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Don’t Be The Man Who Comes To Slice The Meat On Sunday’s

Submitted by on October 2, 2012 – 9:11 amNo Comment | 1,979 views

Some years ago, a fantastic commercial was shown on the Dutch national television. The commercial was made in a retro style, and it showed a family sitting around a big table, decorated for supper: two little boys aged somewhere around ten years old, and at the head of the table sat the father. All look serious, but in a way something is expected to happen. Then, suddenly, the mother comes walking in the room with a big roast, and she places it in the middle of the table. As she does so, the father becomes all excited, which shows on his facial expression. As the mother sits down, the father stands up, and as the head of the family he starts to slice the meat, in order to give everyone in the family a slice of the roast.

As he does so, the camera zooms into the two boys; one of the two leans into the other one, and whispers in his ear:

Who is that man, who comes to slice the meat on Sunday’s?

This commercial was launched at a time, in which women were starting to make careers just as men, allowing men to spend more time with their families; it makes an appeal to men, to stop sacrificing every spare minute to work, and to avoid to become like a stranger in their own families. But most importantly, the commercial aimed at increasing the awareness, that the presence or absence of fathers can impact the health of the entire family, that of the father himself, that of the mother, and the overall development of the children.

According to the National Fatherhood Initiative, “Children in father-absent homes are almost four times more likely to be poor. In 2011, 12 percent of children in married-couple families were living in poverty, compared to 44 percent of children in mother-only families.”* But other areas are impacted just as well, such as behavioral issues, overall health and well-being, criminality rate, sexual activity, and education.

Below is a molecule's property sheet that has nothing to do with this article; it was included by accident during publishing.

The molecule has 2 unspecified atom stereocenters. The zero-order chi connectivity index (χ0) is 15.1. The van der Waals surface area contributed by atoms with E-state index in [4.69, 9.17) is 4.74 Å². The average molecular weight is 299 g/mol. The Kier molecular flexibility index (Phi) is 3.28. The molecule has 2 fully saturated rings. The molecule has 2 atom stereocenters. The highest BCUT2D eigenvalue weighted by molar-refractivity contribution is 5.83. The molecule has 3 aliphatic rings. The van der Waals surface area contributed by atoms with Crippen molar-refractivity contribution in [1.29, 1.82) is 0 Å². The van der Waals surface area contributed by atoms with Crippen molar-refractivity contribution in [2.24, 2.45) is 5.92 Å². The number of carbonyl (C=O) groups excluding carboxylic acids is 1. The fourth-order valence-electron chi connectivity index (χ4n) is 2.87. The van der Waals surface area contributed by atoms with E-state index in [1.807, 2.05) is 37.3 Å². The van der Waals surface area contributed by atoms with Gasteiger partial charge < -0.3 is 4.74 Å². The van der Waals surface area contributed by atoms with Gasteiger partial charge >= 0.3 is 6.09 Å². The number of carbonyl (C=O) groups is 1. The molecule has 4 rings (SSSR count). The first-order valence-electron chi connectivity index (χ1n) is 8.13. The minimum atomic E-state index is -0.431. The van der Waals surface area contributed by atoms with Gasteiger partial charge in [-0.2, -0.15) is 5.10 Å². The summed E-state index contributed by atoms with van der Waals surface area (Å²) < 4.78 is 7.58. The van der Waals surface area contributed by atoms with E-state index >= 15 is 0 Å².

* Source: http://www.fatherhood.org/media/consequences-of-father-absence-statistics, 14 October, 2012.

Father-absent families impact all family members; the big pressure on mothers to raise the children virtually alone might result in health issues, depression and potentially loneliness, whereas fathers might lose the connection to their children.

But children are impacted mostly by fathers, who are hardly home, regardless of their age and stage of development. Often, absent fathers result in a reduced stability at home, and a male role model. Often, this can lead to children feeling emotionally not in balance, resulting in not being able to get along with others well, having more trouble at school, higher risk of suffering emotionally, higher alcohol and drug abuse, higher risk of criminal behavior, lower education, increased risk of unemployment. Just to name a few.

Whether this commercial was able to increase the awareness of fathers to be home more is still a question. But this commercial, and other initiatives such as the National Fatherhood Initiative, and many others around the world, indicate the need for a much bigger involvement of fathers in regards to their families. Fathers who are at home more and take the time to distribute the tasks equally with their wives, may well contribute to the family’s stability and the healthy development of their children.

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